ok, so now it's a new riding season and I want to start building this to see if it's a "this summer" bike or a "next summer" bike for her, but need a fork to do so. Do I want something in the 440-450 A-C range for this? I'm guessing a non-suspension corrected fork (395mm) will be too short, and something like a Surly 1x1 that is corrected an 80 (or 100)mm fork will be too long.

Any input here?

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Re: Little 'Cuda in Michigan

Postby vpc66 » March 13th, 2013, 4:21 pm

Hit Derek up,I think he stated that his rigid forks were up for sale...I could be wrong but whistles and bells are going off in my old head...I know I read that from one of the guys not long ago! And glad to see a post from you,has been sometime and will be nice to see another bike come together.
Relax and have deep water thoughts.

F.C.C.R Ride hard,Ride Fast.....Go Insane

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Re: Little 'Cuda in Michigan

Postby rmplum » June 18th, 2013, 3:23 pm

Found a couple of forks for it.

Image

This is an old trek cromo fork, 410mm a-c I think. Also bought a RockShoz Indy SL for $5. My buddy donated the King Headset.

The reach and standover are a bit much for her right now. I'm really hoping she can go from her 20" bike to this without having to bother with a 24"....

I've trimmed a bunch off the seatpost already to get it in that far, but it hits the bottle bosses in the seat tube.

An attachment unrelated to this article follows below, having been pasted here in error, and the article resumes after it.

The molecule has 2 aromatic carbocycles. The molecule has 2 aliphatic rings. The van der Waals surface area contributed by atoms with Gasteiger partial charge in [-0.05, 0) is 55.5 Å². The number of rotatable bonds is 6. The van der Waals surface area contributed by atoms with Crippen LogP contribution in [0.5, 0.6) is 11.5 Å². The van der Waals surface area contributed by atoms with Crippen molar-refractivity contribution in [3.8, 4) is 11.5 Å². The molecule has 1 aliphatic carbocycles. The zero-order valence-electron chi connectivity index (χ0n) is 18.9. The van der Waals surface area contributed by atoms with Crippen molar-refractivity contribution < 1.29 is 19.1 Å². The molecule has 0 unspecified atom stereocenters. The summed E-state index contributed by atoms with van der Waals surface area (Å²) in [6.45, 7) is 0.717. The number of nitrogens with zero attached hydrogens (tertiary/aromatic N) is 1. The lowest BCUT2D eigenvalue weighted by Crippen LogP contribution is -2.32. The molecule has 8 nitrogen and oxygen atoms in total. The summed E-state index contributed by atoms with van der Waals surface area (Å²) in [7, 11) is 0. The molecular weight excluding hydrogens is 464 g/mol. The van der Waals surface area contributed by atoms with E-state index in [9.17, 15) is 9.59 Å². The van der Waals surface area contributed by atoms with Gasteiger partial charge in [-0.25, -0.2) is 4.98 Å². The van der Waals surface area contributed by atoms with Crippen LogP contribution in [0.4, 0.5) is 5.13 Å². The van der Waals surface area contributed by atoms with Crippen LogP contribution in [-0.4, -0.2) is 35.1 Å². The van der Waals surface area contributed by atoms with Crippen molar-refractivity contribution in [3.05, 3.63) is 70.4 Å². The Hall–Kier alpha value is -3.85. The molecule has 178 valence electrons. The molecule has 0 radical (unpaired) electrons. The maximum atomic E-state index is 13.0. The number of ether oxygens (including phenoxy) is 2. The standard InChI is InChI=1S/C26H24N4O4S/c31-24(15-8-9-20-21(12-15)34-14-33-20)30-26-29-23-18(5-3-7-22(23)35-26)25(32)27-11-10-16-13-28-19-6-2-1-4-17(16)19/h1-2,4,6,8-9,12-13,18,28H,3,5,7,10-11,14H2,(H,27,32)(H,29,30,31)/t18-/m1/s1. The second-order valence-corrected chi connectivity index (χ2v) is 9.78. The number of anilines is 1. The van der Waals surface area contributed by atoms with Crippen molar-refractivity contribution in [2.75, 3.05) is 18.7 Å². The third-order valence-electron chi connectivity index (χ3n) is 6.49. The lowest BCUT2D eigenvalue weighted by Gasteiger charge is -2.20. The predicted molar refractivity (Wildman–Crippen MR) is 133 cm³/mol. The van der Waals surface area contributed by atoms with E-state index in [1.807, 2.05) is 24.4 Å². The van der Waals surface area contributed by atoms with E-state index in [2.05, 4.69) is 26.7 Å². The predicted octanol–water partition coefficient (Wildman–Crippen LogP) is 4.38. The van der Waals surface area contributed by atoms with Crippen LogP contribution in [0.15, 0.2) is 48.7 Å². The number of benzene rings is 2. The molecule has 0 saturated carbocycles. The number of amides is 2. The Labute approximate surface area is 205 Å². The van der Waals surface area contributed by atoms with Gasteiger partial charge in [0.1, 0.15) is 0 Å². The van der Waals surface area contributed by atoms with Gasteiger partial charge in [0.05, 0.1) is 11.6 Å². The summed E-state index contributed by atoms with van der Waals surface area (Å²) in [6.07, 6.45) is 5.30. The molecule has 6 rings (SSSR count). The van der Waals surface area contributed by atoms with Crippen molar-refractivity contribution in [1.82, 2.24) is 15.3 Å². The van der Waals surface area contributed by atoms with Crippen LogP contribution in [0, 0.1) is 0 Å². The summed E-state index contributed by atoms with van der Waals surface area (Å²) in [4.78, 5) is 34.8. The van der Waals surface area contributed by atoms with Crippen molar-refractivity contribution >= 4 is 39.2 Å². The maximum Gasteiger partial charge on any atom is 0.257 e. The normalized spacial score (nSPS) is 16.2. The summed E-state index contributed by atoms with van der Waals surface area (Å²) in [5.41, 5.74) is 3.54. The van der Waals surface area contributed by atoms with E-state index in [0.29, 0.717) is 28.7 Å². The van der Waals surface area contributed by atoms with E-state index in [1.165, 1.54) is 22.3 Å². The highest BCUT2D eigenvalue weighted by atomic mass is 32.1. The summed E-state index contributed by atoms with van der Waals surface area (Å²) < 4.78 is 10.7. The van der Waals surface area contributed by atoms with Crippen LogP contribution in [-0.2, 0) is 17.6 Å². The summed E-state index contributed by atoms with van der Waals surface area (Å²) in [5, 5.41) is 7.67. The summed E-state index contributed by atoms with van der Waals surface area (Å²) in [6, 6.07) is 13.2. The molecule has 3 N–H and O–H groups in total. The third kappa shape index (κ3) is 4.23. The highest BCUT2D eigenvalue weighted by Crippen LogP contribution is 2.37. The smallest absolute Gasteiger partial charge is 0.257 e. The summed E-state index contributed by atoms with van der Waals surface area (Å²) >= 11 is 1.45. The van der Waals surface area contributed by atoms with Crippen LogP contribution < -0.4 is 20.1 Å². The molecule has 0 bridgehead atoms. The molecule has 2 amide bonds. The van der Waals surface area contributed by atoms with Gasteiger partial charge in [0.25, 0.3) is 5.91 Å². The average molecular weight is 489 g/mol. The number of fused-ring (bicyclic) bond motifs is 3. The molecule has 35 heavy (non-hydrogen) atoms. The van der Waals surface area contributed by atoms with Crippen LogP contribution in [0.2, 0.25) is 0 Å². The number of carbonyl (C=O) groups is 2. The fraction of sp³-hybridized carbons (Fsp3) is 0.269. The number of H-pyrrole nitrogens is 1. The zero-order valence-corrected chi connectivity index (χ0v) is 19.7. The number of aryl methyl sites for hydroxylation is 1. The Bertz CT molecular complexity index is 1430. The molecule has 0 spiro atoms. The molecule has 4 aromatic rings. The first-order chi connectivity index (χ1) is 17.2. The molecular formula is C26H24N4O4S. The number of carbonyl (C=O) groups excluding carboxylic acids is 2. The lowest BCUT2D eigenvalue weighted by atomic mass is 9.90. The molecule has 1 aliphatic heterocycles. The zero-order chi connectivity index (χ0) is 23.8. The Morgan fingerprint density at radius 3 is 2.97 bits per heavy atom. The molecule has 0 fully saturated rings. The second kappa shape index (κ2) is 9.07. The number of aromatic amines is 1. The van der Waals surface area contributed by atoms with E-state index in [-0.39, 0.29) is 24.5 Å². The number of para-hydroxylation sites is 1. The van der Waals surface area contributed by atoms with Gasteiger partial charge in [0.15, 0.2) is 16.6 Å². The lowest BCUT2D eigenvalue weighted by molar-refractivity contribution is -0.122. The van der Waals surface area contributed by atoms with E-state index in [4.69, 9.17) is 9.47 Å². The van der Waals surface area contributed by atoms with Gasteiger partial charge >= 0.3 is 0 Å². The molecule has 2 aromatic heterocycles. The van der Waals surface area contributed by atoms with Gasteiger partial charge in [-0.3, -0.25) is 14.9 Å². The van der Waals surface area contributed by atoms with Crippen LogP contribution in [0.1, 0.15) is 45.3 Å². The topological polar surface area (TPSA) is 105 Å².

Next step is getting a longer BB (the 107mm I have is too short) and getting the 150mm A-C BMX cranks mounted.

Ryan

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Re: Little 'Cuda in Michigan

Postby vpc66 » June 18th, 2013, 4:30 pm

Nice to hear from you and I see the specialized is coming to the end of life with your daughter. That is a very good friend to donate a KING headset...shows how much the person cares. Not trying to be a jerk and it would be nice if Neo chimed in here on this point, BUT by the time your daughter is ready to jump on the new ride, cranks longer than 150 mm would work better to spin those larger wheels through the ruff stuff I would think..you know, a bit more torque.
Relax and have deep water thoughts.

F.C.C.R Ride hard,Ride Fast.....Go Insane

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Re: Little 'Cuda in Michigan

Postby rmplum » June 24th, 2013, 4:59 pm

Finally done.

Image

Image

Image



That is not her saddle height, but it's maxed out with all of the post that is left. She can just barely ride it with the seat slammed all the way down.

The rear brake cable routing is sort of a kludge here - I may try to get some stainless tubing and make a permanent loop to get it around the seat tube. Seems like a poor design unless I am missing a part.

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Re: Little 'Cuda in Michigan

Postby vpc66 » June 24th, 2013, 8:06 pm

Turn out nice, my daughter noticed the picture as I was looking and said " THAT IS A NICE BIKE DADDY " the pink got her I am sure.
Relax and have deep water thoughts.

F.C.C.R Ride hard,Ride Fast.....Go Insane